The Worst Ten Words to Stress Over
“What do you want to be when you grow up?”
To some people, that is the worst combination of ten words in the English language. The question never really stops being asked, not even in adulthood: it simply changes form. “Where do you see yourself in ten years?” is the adult version, and it will haunt you forever if you let it. The key phrase there is “let it,” because you do have a choice.
Many kids believe that adults have it all figured out: doctors are doctors because they were basically born as such, and teachers knew that they’d be teachers as soon as they started school. But as we transcend adolescence, we realize that our adult selves are simply our adolescent selves with more responsibility. We are who we are and it’s important not to ignore that by arbitrarily picking a career because it simply sounds good. Rather, we should find out what we like to spend time doing, and work from there to find a way to make a living doing it.
You don’t need to decide exactly what you want to do, or to be. It’s interesting that we so often use the verb “to be” when describing a particular career, because you aren’t your career; you’re a person. You have a whole host of likes and dislikes, and a personality that isn’t restricted to whatever job you decide to choose. Finding out what these likes and dislikes are will help you figure out what skills you should develop so that your occupational choices are left open.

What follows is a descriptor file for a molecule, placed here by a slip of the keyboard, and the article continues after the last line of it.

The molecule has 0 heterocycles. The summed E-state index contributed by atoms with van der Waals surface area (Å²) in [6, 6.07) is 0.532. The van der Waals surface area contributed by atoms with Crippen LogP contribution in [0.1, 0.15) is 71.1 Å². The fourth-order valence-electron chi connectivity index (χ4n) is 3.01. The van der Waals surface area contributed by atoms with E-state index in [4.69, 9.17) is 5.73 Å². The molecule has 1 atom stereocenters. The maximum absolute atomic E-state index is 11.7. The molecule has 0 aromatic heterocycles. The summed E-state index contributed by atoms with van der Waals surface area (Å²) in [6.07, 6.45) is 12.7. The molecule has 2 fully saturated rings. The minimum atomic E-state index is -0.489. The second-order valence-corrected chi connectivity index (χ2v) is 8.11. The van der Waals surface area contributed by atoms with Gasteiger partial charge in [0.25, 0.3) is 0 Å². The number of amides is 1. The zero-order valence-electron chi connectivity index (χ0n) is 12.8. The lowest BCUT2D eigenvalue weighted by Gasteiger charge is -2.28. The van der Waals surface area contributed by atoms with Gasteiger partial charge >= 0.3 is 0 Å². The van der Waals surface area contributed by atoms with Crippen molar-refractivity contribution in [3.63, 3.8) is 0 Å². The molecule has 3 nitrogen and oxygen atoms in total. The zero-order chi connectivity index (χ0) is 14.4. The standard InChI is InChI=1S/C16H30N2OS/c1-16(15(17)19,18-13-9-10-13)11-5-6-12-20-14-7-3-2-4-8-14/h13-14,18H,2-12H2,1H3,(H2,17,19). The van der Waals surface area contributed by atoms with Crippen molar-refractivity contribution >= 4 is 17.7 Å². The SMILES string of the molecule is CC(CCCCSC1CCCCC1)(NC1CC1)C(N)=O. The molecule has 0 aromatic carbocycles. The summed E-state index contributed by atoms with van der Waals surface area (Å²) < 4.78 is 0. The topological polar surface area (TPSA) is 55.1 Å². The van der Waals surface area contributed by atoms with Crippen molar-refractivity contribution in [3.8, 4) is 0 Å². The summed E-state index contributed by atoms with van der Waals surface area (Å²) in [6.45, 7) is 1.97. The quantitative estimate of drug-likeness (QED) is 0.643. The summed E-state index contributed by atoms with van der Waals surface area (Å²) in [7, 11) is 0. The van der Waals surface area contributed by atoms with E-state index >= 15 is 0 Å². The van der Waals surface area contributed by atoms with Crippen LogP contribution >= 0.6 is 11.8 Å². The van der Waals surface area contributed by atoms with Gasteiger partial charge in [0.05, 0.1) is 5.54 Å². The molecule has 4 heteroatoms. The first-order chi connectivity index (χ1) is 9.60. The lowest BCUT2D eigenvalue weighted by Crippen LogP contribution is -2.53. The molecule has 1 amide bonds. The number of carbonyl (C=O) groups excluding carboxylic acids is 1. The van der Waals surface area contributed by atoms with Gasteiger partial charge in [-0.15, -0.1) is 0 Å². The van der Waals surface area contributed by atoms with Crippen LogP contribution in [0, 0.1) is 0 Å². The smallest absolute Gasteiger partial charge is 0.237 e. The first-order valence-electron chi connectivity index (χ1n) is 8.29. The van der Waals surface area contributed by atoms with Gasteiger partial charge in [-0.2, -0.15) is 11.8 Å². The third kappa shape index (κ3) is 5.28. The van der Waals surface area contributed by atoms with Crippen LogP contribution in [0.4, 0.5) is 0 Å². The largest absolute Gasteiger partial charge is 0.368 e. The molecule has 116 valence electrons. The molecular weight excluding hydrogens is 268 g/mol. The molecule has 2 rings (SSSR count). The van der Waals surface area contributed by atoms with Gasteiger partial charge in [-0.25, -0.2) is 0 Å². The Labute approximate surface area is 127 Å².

What do you enjoy spending time doing? Make a list. Many people do this backwards; they pick a job, and then try to develop the skills they need to do it. Instead, make another list of things you’re good at. Are you patient with kids? Good with animals? Do you write really well, or sing, or dance, or act? Maybe you’re a math or computer whiz, or you spend your free time conducting science experiments. Whatever it is, write it down. These lists will help you come up with another list of jobs you might like to do.
Don’t forget that once you’ve found a job you like, and you’re doing it – you’re an “adult” – you aren’t locked in. You might work a whole host of jobs for different companies before you find one that you really love – or, you might find that you really love changing jobs every few years. Regardless, practice cultivating your skills and developing your strengths so that you’re prepared for the family of jobs that really is right for you.